dynamic_cast requires virtual functions (polymorphic), why?


First of all, if you ALREADY know the cast is safe, static_cast can replace dynamic_cast, even in mutilple inheritance, except virtual inheritance.
Please see this post for why.

struct D: virtual B {...};//have to use dynamic_cast to cast B* to D*

I have to go through a few steps to explain this.
1. dynamic_cast needs access to RTTI (again, the above link says why).
2. RTTI is only accessable through vtable pointer.
3. no virtual functions, no vtable pointer. (RTTI can sit right above vtable)
4. Conclusion, dynamic_cast needs virtual function.

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When is dynamic_cast the ONLY way that works?


If we know the cast is safe, we can use static_cast for downcasting in almost all cases.
Have a look at this example:

struct CMultiBase1
{
	int mbase1;
	virtual void f() {	};
};
struct CMultiBase2
{
	int mbase2;
	virtual void f() {	};
};
struct CMultiSub: CMultiBase1, CMultiBase2
{
};
void TestMulti()
{
	CMultiSub s;
	CMultiSub *pFrom1Static, *pFrom1Dynamic, *pFrom2Static, *pFrom2Dynamic;
	CMultiBase2 *p2 = &s;
	CMultiBase1 *p1 = &s;
	pFrom1Static = static_cast<CMultiSub *>(p1); 
	pFrom1Dynamic = dynamic_cast<CMultiSub *>(p1);
	pFrom2Static = static_cast<CMultiSub *>(p2); 
	pFrom2Dynamic = dynamic_cast<CMultiSub *>(p2);
	_ASSERT(pFrom1Static == pFrom1Dynamic && pFrom2Static == pFrom2Dynamic
		&& pFrom1Static == &s && pFrom2Static == &s);
}

No matter how we downward cast them, we always get &s, and therefore static_cast can be used for dynamic_cast.
However, in the following snippet, dynamic_cast is the only way that works:

struct CMultiBase
{
	int mbase;
	virtual void f() {	};
};
struct CMultiBase1: virtual CMultiBase
{
	int mbase1;
};
void TestVirtualSingleInheritance()
{
	CMultiBase1 b1;
	b1.mbase1 = 2;
	CMultiBase *pb = &b1;
	CMultiBase1 *pb1 = dynamic_cast<CMultiBase1 *>(pb); //no other cast works here
	_ASSERT(pb1->mbase1 == 2); //dynamic_cast is good
	_ASSERT(reinterpret_cast<void**>(pb1) + 2 == reinterpret_cast<void*>(pb));
	//pb1 = static_cast<CMultiBase1 *>(pb); //compiling error
	pb1 = reinterpret_cast<CMultiBase1 *>(pb);
	_ASSERT(pb1->mbase1 != 2); //reinterpret_cast casts to the wrong pointer
}

It’s impossible to cast from virtual base pointer to derived pointer without RTTI. dynamic_cast is the only one that can use RTTI. Therefore, dynamic_cast is the only way here.

What does virtual inheritance mean?


It’s well known that virtual inheritance is to solve the diamond problem.
Here I dig a little deeper, with only two classes.
struct B: virtual A {…}; What difference is ‘virtual’ making here?

struct CMultiBase
{
	int mbase;
};
struct CMultiBase1: virtual CMultiBase
{
	int mbase1;
};
void TestVirtualSingleInheritance()
{
	CMultiBase1 b1;
	CMultiBase *pb = &b1;
	CMultiBase1 *pb1 = &b1;
	std::cout << std::hex << pb1 << " " << &pb->mbase;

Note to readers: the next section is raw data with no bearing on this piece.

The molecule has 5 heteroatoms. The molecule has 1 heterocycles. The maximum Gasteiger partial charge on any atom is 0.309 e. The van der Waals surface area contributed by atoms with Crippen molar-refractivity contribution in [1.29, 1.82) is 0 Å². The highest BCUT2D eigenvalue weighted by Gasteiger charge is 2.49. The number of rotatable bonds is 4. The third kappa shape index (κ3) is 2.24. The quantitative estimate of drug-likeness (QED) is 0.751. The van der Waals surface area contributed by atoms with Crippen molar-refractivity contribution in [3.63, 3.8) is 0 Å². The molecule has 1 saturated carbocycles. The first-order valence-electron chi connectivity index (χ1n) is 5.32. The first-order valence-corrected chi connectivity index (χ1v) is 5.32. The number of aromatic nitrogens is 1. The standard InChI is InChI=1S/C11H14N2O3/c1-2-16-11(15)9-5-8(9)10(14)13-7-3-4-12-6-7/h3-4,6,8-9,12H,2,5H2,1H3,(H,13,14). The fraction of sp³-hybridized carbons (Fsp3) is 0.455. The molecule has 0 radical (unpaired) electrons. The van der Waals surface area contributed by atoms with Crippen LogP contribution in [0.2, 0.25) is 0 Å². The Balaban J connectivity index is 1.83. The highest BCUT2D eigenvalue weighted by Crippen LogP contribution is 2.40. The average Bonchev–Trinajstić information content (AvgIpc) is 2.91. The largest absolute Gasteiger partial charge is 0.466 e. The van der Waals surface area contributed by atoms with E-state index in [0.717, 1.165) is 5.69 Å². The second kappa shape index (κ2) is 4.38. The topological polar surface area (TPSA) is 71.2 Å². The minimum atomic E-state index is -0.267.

_ASSERT(reinterpret_cast<void**>(pb1) + 2 == reinterpret_cast<void*>(&pb->mbase));
	// this assertion fails if no 'virtual'. Adding 2 to skip vbptr and mbase1
}

Without ‘virtual’, mbase is the the first member in CMultiBase1, and therefore pb1 == &pb->mbase, and the _ASSERT fails.
With ‘virtual’, vbptr, instead of mbase, becomes the first member in CMultiBase1, and therefore the _ASSERT succeeds.
To put it simply, ‘virtual’ moves the base class away from the beginning of the derived class, and vbptr tells where the base class goes.

How many vtable pointers in one derived object in single virtual inheritance?


How many vtable pointers in b1 (Visual studio 2010)?
The answer is 2 if CMultiBase1 add virtual functions or 1 if CMultiBase1 add no virtual functions.

enum { EBASE1, EBASE2, EBASE3, EBASE4, EBASE5 };
struct CMultiBase
{
	int mbase;
	virtual int f()
	{
		return EBASE1;
	};
};
struct CMultiBase1: virtual CMultiBase
{
	int f()
	{
		return EBASE2;
	};
	virtual int f1()
	{
		return EBASE3;
	};
};
void TestVirtualSingleInheritance()
{
	CMultiBase1 b1; //we have only one object
	CMultiBase *pb = &b1;
	CMultiBase1 *pb1 = &b1;
	unsigned int * pRawDword = reinterpret_cast(&b1); //points to the first DWORD of our project
	_ASSERT(sizeof(unsigned int) == 4);
	std::cout << std::hex << pb << " " << pb1;
	_ASSERT(reinterpret_cast(pb) != reinterpret_cast(pb1));
}

(pRawDword + 0) points to the newly added part of CMultiBase1’s vtable,
because *(int*)(*(pRawDword +0)) shows CMultiBase1::f1().
(pRawDword + 2) points to the part of CMultiBase1’s vtable that was originally from CMultiBase,
because *(int*)(*(pRawDword +2)) shows CMultiBase ::f ()
Therefore, there are two vtable pointers in b1, pRawDword+2 and pRawDword+0
Here is how to see virtual function addresses:
From the watch window in Visual Studio, expand pb, expand __vfptr.
It can also be seen that if CMultiBase1 doesn’t introduce any new virtual functions(take out f1), there is only one vtable pointer, and (pRawDword + 0) instead points to vbptr(virtual base table pointer).